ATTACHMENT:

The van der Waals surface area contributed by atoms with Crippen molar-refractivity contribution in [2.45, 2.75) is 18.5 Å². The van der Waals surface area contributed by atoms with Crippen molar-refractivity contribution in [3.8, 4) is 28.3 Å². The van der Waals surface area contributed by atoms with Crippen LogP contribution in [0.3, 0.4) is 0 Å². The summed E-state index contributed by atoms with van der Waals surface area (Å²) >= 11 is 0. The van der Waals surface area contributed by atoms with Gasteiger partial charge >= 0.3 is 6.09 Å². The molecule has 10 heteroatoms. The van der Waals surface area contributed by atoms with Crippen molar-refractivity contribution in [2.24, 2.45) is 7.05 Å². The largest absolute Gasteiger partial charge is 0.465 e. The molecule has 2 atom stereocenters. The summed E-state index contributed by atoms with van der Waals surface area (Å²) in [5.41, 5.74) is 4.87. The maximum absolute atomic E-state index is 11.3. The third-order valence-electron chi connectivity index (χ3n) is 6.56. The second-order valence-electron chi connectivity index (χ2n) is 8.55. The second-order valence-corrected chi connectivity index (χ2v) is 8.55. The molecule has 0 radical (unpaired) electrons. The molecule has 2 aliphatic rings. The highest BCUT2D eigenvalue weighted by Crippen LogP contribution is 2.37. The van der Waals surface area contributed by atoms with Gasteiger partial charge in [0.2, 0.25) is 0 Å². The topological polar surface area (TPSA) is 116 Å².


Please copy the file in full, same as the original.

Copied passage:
The van der Waals surface area contributed by atoms with Crippen molar-refractivity contribution in [2.45, 2.75) is 18.5 Å². The van der Waals surface area contributed by atoms with Crippen molar-refractivity contribution in [3.8, 4) is 28.3 Å². The van der Waals surface area contributed by atoms with Crippen LogP contribution in [0.3, 0.4) is 0 Å². The summed E-state index contributed by atoms with van der Waals surface area (Å²) >= 11 is 0. The van der Waals surface area contributed by atoms with Gasteiger partial charge >= 0.3 is 6.09 Å². The molecule has 10 heteroatoms. The van der Waals surface area contributed by atoms with Crippen molar-refractivity contribution in [2.24, 2.45) is 7.05 Å². The largest absolute Gasteiger partial charge is 0.465 e. The molecule has 2 atom stereocenters. The summed E-state index contributed by atoms with van der Waals surface area (Å²) in [5.41, 5.74) is 4.87. The maximum absolute atomic E-state index is 11.3. The third-order valence-electron chi connectivity index (χ3n) is 6.56. The second-order valence-electron chi connectivity index (χ2n) is 8.55. The second-order valence-corrected chi connectivity index (χ2v) is 8.55. The molecule has 0 radical (unpaired) electrons. The molecule has 2 aliphatic rings. The highest BCUT2D eigenvalue weighted by Crippen LogP contribution is 2.37. The van der Waals surface area contributed by atoms with Gasteiger partial charge in [0.2, 0.25) is 0 Å². The topological polar surface area (TPSA) is 116 Å².